I was just about to post a question similar to yours because my son has a chronically congested nose and will not chew with his mouth closed without repeated and constant prompting at every other damn mouthful. I've gone from being Miss Manners to Mommy Dearest at the dinner table.

I haven't yet found a way to overcome my revulsion to mouth noises. When I have the chance, I eat by myself, which is probably the best solution for all involved. So I have no advice, but I wanted to chime in and say you are not alone.
posted by bibliowench at 8:16 PM on March 11, 2009

I'm sensitive to sounds, too (especially clicking! Clicking and flicking and picking their nails! Gad!!!!!). But I'd like to point out that it can be unfair to blame eating sounds on slovenly habits as some people here are doing.

I had a boyfriend who was sensitive to mouth noises and we examined why I supposedly created such noise, and we couldn't find a reason. I don't chew with my mouth open. I don't slurp. Maybe it's my thin cheeks, or maybe my skull is empty and therefore resonates. So please don't assume the noisiness is always rudeness.

My boyfriend's solution was the same as mine when someone nearby is clicking/flicking/fidgeting/biting their nails: leave the area or apply earplugs. I like the foam kind that I can keep in my pocket. If you cut them short, you can wear them without it being obvious and could manage a conversation while filtering out at least some of the eating noise.
posted by PatoPata at 8:41 PM on March 11, 2009

Seriously, I feel it too. Earplugs, white noise, leaving the room - they're all not really possible when it's your partner and you're eating dinner together. It drives me mental too. Teeth clamping down, sniffing, slurping, ugh!!!

Here's what has worked for me:
- background music - softens the offending noise
- when I notice the sounds, I remind myself that I'm annoyed - this sounds weird but sometimes I just have increasing amounts of anxiety about it, without pinpointing the problem. Saying, "you're getting really annoyed about the chewing. But you've reminded her about manners or nosies and she can't always help it, and really, do you want to be the person that can't have a civil meal with your partner? You're just in a particularly bad mood today. At least you have food, each other, a job, etc." Surprisingly getting outside of that "chomp chomp sluuuurp sniff" does make it more bearable.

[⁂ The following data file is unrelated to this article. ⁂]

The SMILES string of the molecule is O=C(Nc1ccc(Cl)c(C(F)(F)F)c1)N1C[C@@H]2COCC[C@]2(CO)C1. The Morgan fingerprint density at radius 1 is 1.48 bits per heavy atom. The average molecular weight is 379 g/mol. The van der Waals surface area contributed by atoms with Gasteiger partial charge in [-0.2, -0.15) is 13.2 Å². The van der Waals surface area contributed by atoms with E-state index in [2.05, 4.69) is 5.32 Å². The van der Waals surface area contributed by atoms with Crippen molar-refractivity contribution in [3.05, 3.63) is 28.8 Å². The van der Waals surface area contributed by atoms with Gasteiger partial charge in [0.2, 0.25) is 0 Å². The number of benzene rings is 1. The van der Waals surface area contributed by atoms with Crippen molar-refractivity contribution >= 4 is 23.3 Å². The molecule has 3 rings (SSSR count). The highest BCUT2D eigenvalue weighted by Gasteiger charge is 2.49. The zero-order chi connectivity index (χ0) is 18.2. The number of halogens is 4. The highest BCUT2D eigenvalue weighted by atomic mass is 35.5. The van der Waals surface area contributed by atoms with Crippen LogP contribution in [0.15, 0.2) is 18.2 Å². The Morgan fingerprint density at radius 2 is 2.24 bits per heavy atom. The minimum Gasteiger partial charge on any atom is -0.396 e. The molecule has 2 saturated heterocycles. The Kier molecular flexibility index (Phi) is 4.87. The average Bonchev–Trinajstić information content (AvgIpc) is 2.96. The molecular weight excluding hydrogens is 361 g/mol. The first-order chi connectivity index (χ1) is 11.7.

- I have come clean -- "I know this comes off as slightly crazy but eating sounds drive me bonkers, like literally bonkers... it's not a manners thing so much as a visceral reaction. I'm trying to get over it, but in the meantime, do you think you can try to be a little aware? Music helps me too."

It totally still sucks. Sorry - hope you find something that cures you.
posted by barnone at 8:41 PM on March 11, 2009

Yet again, AskMe makes feel less of a freak. Thank you. No one in my real life has this problem but me.

For previous discussions here, none sadly with any terrifically useful solutions beyond moral support, see here and here.
posted by CunningLinguist at 9:40 PM on March 11, 2009

Just chiming in to say you're definitely not alone in this. I find the extent to which I get annoyed depends on my general mood that day - I am sometimes squicked out to the point of physical trembling, if the day has not been good, and sometimes barely notice the eating noises.

I mitigate it by telling my husband that this is definitely a problem with me, not him, but that I'd appreciate it if he was mindful that I might have to leave the room if the hog-like chomping gets too much.
posted by altolinguistic at 2:04 AM on March 12, 2009

I have a friend who is incredibly "spitty". To make a long story short I basically can't spend time around him because I know there will be spit on me, on my food, I'll be hearing the spit gather as he talks, and if anything is eaten there will be overly involved licking of fingers. Eucch, I feel your pain!
posted by autodidact at 3:03 AM on March 12, 2009

Response by poster: sometimes it's the edible version of fingernails on a chalkboard

That's how I hear the spoon scraping on the yoghurt carton.

The annoyance seems to only happen with certain people, people I know and am around a lot, and once it begins I notice it more and more.

My brother's gf used to sound like a chipmunk eating an apple, like - she'd smack with every little nibble, mouth open, until he began to notice my leaving the room and started gently teased her about it. Thing is, I'm pretty sure she has a bit of a complex about eating manners now around my family, which suuuucks!

The fact that I get irritated only around people I know, in TV watching/conversation/dinner party situations, and generally not around strangers, leads me to think the "earplugs/background noise/ipod" scenarios wouldn't do - I'll practice mindfulness, I like that suggestion. "I'm just annoyed irrationally, she's not a disgusting lout of a slob".

Yet again, AskMe makes feel less of a freak. Thank you.